Clinton: Putin, Assad Shouldn’t Think ‘They’ve Dodged a Bullet’
Former President Bill Clinton, who once struck Iraq over chemical weapons stockpiles without congressional authorization, told CNN’s Fareed Zakaria Sunday morning that President Barack Obama didn’t need to go to Congress to strike Syria, and wouldn’t need to if the current deal with Syria and Russia to destroy Bashar al-Assad’s chemical weapons fell through.
“He was not required to go [to Congress],” Clinton said. “He does have some international law to fall back on because of the chemical weapons issue…But let’s cross that bridge when we get to it.”
“The Russians and the Syrians knew he wanted to bomb, and they knew that he might bomb if he lost in Congress,” Clinton said. “We have a situation in which Mr. Putin and President Assad, they may think that they’ve dodged a bullet, but they’ve also stepped into the arena of accountability, with people who are not naive. That’s what we should want for everybody.”
Clinton added that Obama’s decision to take the war authorization to Congress allowed for him to make his case more thoroughly that military intervention would be limited.
“I think after he saw the debate in the UK—even though you might say that ought to frighten everybody off, he had a parliamentary majority and couldn’t deliver—I think it made him think this is something the country ought to do together,” Clinton said. “He thought it would give him an opportunity to convince people that we weren’t going to send soliders, and we weren’t going to fly our airplanes into the air defense systems.”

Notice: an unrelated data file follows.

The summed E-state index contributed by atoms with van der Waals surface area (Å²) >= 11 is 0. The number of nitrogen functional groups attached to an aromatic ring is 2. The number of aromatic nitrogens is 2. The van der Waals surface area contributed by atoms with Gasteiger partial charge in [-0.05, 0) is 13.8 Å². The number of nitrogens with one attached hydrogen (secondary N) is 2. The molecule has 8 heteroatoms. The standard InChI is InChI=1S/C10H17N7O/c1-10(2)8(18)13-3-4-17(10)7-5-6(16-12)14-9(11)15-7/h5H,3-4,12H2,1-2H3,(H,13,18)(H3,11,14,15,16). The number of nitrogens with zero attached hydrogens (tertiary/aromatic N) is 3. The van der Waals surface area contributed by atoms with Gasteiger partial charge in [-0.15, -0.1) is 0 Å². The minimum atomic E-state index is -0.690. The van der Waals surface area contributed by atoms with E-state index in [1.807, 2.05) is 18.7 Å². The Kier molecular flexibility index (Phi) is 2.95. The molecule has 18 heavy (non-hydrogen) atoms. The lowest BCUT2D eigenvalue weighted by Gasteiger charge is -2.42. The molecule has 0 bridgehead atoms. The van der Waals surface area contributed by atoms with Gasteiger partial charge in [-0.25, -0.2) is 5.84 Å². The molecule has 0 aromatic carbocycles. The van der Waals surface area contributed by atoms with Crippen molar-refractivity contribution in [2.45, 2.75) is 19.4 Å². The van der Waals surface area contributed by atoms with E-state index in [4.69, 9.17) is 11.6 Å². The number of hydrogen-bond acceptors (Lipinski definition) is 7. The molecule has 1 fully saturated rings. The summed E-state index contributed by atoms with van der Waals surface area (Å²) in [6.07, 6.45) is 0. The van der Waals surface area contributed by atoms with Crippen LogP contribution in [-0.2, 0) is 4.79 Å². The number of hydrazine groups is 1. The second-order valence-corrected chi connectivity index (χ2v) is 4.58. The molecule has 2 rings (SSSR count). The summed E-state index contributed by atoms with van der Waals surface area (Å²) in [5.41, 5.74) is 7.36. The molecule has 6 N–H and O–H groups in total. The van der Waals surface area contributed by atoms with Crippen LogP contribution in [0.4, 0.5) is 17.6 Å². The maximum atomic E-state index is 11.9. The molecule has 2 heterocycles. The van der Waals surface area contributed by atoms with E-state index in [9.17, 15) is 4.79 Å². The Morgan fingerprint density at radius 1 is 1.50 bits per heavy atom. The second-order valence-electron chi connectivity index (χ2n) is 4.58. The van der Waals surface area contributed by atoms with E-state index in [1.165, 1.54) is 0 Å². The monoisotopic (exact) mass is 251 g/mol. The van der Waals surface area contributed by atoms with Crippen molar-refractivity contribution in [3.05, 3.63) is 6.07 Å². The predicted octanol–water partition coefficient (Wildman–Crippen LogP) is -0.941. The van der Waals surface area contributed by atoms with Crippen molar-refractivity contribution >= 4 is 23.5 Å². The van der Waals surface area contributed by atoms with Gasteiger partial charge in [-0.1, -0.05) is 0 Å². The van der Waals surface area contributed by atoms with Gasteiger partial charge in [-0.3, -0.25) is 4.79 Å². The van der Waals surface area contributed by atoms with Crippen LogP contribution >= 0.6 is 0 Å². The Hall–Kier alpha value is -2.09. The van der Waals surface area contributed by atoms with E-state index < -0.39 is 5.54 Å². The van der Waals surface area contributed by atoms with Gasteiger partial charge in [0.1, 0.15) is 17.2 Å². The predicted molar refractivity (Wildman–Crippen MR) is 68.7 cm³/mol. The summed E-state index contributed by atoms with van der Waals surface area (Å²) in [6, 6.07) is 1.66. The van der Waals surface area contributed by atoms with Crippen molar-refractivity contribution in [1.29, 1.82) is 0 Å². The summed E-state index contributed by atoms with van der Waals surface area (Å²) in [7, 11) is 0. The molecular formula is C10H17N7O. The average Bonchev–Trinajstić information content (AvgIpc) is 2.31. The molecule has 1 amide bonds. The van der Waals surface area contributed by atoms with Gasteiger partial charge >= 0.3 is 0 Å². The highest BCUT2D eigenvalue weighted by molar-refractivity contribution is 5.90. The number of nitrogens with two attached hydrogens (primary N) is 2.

Zakaria asked Clinton about he scope of surveillance programs, which occurred after Clinton’s term. The former President upheld the need for data mining, and praised the FISA court for its unexpected oversight, but also noted that there had been too many lapses by the NSA, and that the procedures themselves were too hidden.
“It’s a good thing that we know this, and I would encourage more disclosure on the procedures—not the details, but the procedures,” Clinton said. “We have to use big data, we have to protect privacy. I think it would be a good thing if there were a little more transparency about the decisions of this court. They clearly have tried to do a good job, and they were clearly disturbed when they found out that even though it may have been unintentional, the government went beyond on a couple of occasions what they had authorized them to do.”
Watch the full clip here, via CNN:
[Image via screengrab]
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